Window Washer Can’t Wait To Return to Job

NEW YORK (AP) -
Juan Lizama (L) answers questions during a news conference as co-worker Juan Lopez looks on, Friday. (AP Photo/Julie Jacobson)
Juan Lizama (L) answers questions during a news conference as co-worker Juan Lopez looks on, Friday. (AP Photo/Julie Jacobson)

A window washer who was left dangling from a tilting World Trade Center scaffold said that he would go back tomorrow if asked, but his co-worker said he would prefer a more earthbound assignment.

“This job’s given me everything for my family, everything for me,” Juan Lizama said when asked if he would go back to washing windows at the nation’s tallest skyscraper after being stuck there Wednesday. “That’s why I say G-d bless America. I’m very happy to be here.”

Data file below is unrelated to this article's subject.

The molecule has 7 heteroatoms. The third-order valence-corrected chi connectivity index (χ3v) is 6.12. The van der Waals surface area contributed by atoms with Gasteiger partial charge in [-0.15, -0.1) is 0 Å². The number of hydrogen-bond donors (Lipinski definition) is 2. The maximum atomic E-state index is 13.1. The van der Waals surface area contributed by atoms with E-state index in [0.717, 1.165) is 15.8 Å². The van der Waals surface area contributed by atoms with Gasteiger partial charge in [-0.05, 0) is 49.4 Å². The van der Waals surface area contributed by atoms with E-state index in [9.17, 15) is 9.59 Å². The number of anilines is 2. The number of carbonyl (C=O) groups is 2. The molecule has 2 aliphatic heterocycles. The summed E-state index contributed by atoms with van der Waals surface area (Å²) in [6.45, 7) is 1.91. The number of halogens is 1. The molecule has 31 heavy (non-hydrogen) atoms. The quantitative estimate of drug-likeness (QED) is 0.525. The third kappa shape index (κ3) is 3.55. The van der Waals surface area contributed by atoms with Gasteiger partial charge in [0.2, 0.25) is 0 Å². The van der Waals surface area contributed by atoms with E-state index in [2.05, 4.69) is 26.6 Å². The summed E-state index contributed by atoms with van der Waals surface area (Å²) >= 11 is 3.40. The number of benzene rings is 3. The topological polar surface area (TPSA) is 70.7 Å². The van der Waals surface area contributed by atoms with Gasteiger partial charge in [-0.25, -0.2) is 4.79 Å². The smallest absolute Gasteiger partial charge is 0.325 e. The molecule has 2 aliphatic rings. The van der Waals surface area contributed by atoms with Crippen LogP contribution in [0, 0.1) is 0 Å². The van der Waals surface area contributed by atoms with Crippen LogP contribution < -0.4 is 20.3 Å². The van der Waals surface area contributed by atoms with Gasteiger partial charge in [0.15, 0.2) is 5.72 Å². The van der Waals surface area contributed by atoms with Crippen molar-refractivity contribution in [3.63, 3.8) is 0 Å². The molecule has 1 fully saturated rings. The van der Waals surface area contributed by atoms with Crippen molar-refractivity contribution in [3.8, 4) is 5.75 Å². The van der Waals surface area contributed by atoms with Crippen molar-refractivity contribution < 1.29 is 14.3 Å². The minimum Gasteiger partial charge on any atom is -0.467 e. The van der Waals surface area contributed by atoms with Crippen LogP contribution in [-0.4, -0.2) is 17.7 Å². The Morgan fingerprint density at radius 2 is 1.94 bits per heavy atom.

Lizama’s co-worker Juan Lopez noted that not every window washer has to work hundreds of feet in the air.

“Ground-floor jobs. … I will probably do that,” Lopez said.

The scaffold carrying Lizama and Lopez plunged into an almost vertical position outside the 104-floor tower when a cable suddenly loosened. Firefighters used diamond cutters to saw through a double-layered window and pull the men to safety after more than an hour.

Both men said they panicked at first but knew they would be safe once they saw firefighters.